Communicate for Results

In my years as an executive manager, I was afforded the opportunity to sit in on meetings to observe personal interactions. It was always interesting to watch people interact.

One particular occasion involved a group of managers that were called together by a senior leader of the company.   The senior leader was discouraged by recent team performance.  He had previously spoken to them on numerous occasions, felt he had spelled out the changes he wanted to be implemented and yet he was extremely frustrated that their performance yielded no improvement.

Since I had the advantage of being briefed on the meeting prior to attendance, I was completely aware of the issues that concerned him as well as his goal for the meeting.   The meeting began with the leader following his agenda, which included a laundry list of items he wanted to be corrected.   The attendees nodded their heads in agreement, yet a month later their goals were not met.

When the leader asked me what went wrong, I reminded him that a monologue is not a conversation. Even high-level executives often forget that communication is a two-way street. It is important to not only deliver the message but to check for understanding. Such a simple concept, yet often ignored. Executives are spending hours trying to figure out why performance isn’t where it should be and it is as simple as communication; management 101.

When the leader said he wanted to “see improvement” he needed to define his terms – He needed to explain specifically what improvement meant to him in this particular situation.     It was a mistake on his part to assume understanding. They nodded in agreement to their perception of his requests, but their perception was incorrect. This is a very common communication mistake. The managers went to work diligently but did not accomplish the correct goal.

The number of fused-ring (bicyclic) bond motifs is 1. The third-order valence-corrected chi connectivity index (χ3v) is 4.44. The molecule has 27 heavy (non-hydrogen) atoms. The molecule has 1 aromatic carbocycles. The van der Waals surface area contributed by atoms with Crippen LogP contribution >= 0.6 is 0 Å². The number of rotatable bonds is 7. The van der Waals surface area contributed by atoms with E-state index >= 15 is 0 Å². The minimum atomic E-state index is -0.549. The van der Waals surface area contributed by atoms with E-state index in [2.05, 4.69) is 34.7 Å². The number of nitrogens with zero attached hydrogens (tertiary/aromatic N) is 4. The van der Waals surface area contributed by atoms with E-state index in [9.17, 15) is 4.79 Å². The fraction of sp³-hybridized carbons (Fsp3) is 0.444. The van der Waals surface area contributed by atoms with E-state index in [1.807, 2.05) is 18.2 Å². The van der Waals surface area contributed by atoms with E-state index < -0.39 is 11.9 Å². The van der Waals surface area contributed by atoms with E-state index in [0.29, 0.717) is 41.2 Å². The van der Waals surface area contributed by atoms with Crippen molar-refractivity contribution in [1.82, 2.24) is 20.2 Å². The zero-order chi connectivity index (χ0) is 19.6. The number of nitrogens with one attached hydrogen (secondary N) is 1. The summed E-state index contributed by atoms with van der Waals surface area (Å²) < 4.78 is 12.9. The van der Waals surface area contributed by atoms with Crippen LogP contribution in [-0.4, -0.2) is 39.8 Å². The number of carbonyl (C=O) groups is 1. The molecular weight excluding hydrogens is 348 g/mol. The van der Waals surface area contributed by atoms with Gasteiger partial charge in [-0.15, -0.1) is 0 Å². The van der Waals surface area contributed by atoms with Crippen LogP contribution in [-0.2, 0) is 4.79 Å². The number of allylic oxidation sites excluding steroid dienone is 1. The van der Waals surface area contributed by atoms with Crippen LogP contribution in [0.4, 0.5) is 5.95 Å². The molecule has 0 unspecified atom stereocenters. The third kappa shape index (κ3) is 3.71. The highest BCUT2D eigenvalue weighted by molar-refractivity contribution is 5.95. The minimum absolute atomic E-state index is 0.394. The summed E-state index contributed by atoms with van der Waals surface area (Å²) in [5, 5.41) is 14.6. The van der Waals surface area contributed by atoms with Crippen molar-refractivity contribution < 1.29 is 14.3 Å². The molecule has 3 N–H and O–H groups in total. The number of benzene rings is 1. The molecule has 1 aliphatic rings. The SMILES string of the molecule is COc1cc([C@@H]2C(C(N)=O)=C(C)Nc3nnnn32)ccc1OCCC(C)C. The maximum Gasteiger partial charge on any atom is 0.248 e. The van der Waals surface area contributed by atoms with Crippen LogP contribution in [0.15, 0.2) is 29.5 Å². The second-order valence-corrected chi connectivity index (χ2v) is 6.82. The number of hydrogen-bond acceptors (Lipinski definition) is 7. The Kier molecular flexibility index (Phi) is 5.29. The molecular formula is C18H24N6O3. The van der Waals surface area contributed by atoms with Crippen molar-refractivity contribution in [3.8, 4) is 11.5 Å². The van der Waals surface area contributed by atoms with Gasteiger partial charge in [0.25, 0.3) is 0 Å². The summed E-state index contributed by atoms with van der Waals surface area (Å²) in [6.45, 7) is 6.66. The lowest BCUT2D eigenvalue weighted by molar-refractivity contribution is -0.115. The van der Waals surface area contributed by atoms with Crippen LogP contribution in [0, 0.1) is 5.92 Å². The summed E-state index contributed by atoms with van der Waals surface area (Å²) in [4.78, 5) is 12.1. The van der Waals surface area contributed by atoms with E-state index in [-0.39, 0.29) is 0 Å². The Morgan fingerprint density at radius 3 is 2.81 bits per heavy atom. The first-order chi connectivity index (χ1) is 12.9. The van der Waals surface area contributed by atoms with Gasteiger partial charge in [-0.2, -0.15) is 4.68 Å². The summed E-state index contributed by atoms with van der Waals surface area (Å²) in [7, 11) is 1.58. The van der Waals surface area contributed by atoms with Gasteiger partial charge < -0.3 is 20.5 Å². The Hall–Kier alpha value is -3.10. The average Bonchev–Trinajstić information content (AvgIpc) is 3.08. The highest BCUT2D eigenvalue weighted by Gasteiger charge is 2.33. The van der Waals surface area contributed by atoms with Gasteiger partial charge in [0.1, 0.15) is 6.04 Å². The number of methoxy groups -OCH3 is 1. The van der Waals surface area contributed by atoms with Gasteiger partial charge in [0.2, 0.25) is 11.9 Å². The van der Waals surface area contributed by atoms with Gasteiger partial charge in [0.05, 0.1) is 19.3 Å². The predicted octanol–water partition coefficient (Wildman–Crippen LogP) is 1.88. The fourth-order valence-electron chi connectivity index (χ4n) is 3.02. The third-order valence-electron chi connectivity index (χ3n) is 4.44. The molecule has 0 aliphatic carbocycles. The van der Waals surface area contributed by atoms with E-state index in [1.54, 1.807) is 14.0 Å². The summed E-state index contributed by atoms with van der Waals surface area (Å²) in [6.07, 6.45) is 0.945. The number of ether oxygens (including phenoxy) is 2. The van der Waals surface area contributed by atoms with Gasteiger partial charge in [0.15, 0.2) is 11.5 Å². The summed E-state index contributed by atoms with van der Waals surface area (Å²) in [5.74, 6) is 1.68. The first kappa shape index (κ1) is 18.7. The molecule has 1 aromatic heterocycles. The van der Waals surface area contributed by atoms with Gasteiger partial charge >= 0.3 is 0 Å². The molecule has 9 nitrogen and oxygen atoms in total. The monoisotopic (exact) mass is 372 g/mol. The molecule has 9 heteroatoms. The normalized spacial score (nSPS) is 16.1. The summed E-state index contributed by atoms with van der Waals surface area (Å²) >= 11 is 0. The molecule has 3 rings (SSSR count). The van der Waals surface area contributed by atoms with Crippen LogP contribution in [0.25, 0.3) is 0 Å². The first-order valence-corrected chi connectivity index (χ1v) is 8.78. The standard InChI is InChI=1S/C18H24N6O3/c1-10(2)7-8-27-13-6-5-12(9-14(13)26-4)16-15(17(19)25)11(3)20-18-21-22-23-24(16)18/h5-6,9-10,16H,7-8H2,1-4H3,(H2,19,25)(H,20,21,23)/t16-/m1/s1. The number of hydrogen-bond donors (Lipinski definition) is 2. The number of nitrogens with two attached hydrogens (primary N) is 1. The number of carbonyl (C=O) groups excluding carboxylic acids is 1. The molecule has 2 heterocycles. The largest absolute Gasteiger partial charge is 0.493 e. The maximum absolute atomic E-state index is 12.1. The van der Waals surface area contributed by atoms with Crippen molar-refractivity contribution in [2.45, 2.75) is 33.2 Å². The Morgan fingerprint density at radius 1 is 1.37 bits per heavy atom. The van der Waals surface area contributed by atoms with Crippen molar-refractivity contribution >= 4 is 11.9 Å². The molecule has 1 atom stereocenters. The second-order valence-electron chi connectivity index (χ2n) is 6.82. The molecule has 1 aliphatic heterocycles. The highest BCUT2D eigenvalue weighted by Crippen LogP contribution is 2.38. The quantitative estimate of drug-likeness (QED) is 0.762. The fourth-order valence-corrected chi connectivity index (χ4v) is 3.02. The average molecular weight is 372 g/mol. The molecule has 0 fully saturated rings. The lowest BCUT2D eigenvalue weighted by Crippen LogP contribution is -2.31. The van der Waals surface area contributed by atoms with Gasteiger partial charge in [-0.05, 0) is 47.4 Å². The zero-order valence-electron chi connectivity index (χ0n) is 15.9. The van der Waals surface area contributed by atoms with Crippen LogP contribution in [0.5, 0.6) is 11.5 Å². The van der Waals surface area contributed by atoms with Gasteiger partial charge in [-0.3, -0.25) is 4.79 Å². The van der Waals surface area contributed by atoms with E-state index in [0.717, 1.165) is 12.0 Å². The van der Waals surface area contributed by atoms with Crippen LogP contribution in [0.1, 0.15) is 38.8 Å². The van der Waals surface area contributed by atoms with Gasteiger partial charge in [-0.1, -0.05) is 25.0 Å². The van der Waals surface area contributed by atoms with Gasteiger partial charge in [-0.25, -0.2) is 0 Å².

If you are in upper management, you may forget that your day is much different than that of a line manager.   You think strategically on a daily basis – they think operationally.   You think of how all the pieces fit together, they think about their own particular piece.

Unless you take the time to recognize your audience, you may be setting yourself up for disaster. Don’t run your meeting from your perspective, run it from theirs.

The meeting I observed was common.   As an outsider, it was very clear to me that the participants had no real idea what they were agreeing to do.   It was also clear that the leader believed he delivered a clear and concise message.

Be sure to keep the communication flowing in both directions.  It will help you reach your corporate goals and will help your line managers meet your expectations.   It’s as simple as getting back to the basics.

Cynthia Corsetti Back Button

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